Full disclosure: I’ve never gone camping. Like almost everyone, I crave time in nature, but I prefer snoozing among a cloud of cotton and down in a cozy hotel bed to slumbering under the stars in a sleeping bag.
For travelers like me who long for the great outdoors but prefer modern conveniences, “glamping”—a portmanteau of glamorous and camping—is a viable option to escape a hectic lifestyle and slip into the country for a few days. Be it the mountains, desert, or near one of American’s national parks, fresh air and quietude allow us to clear our heads and reconnect to the environment.
From Ithaca, New York, to Dayton, Oregon, these glamping properties tucked in remote areas of the country promise the allure of nature without sacrificing comfort.
Acadia Yurts & Wellness Center, Southwest Harbor, Maine
A yurt or circular tent sounds primitive, but at Acadia Yurts & Wellness Center on Mount Desert Island, it’s quite the opposite. These yurts come furnished with electricity, kitchenettes, bathrooms, and comfy beds. Since the locale is less than a five-minute drive from Acadia National Park, the campsite makes for an ideal base. On this stunning island, outdoor adventurers reap the benefits as they immerse themselves in the Pine Tree State’s rugged terrain. Though yoga classes are on pause during the pandemic, the Wellness Center offers massage therapy, a flotation room, and an infrared sauna.
Firelight Camps, Ithaca, New York
Located in the Finger Lakes region, an area of upstate New York beloved for its burgeoning culinary scene and award-winning wines, Firelight Camps is where natural beauty meets luxe accommodations. The property sits on the grounds of La Tourelle Hotel and Spa so that guests can have the best of two worlds: the idyllic surroundings and access to John Thomas Steakhouse and August Moon Spa. Breakfast is complimentary, and the property pours wine every night around the campfire—another rare perk. Firelight Camps is also in a fantastic location: minutes from Buttermilk Falls State Park, Ithaca’s vibrant downtown, and the Cornell University campus.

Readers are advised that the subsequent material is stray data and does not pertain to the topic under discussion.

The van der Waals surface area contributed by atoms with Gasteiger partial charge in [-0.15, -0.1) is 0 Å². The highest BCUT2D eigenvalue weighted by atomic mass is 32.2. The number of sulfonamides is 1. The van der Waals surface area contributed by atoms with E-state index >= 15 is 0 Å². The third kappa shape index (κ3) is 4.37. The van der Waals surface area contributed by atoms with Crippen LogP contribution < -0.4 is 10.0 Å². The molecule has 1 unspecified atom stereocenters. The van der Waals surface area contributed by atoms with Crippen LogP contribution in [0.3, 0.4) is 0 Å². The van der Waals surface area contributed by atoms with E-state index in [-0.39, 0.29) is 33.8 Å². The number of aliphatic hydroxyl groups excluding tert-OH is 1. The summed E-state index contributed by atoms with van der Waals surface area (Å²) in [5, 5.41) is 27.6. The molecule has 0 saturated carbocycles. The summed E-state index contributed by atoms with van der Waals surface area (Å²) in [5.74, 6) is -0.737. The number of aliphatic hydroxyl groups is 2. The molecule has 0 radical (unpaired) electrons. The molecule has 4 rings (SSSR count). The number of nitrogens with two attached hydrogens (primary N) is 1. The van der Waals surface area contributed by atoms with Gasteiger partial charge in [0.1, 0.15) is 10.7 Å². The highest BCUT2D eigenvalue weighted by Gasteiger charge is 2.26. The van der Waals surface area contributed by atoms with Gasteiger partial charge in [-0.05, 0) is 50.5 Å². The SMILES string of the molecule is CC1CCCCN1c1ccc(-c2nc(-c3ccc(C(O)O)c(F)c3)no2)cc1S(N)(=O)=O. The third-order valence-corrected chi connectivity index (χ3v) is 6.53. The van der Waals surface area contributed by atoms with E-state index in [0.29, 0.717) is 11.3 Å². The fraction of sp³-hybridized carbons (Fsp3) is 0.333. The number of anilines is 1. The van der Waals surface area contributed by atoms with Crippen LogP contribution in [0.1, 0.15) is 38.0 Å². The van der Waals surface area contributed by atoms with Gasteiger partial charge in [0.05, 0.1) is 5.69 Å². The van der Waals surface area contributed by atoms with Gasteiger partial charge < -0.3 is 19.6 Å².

Little Arrow Outdoor Resort, Townsend, Tennessee
Glamp here, and you’ll have the Great Smoky Mountains outside your door. Choose from luxury tents, RVs, cabins, and airstreams at this picturesque spot in Tennessee’s vast wilderness. Room features include cable/satellite TV, fireplaces, bathrobes, and expansive mountain views. Whether you prefer activities (there’s a swimming pool, river access, and tubing) or relaxation with a soak in the hot tub, Little Arrow offers an optimal getaway from Knoxville, Nashville, or Asheville, North Carolina.
The Mohicans Treehouse, Glenmont, Ohio
If you’ve dreamed of spending a night tucked in a tree while staring at the stars, then this Ohio property should rank high on your list. The Mohicans features several hideaways such as the Little Red Treehouse, a lofty space for two guests with a five-foot-tall stained glass window, and the roomy White Oak Treehouse, which sleeps up to six people. Both homes and several others are the work of master treehouse builder Pete Nelson, star of the Discovery Channel’s show, ”Treehouse Masters,” so you can count on well-thought-out details paired with creature comforts in a stunning setting.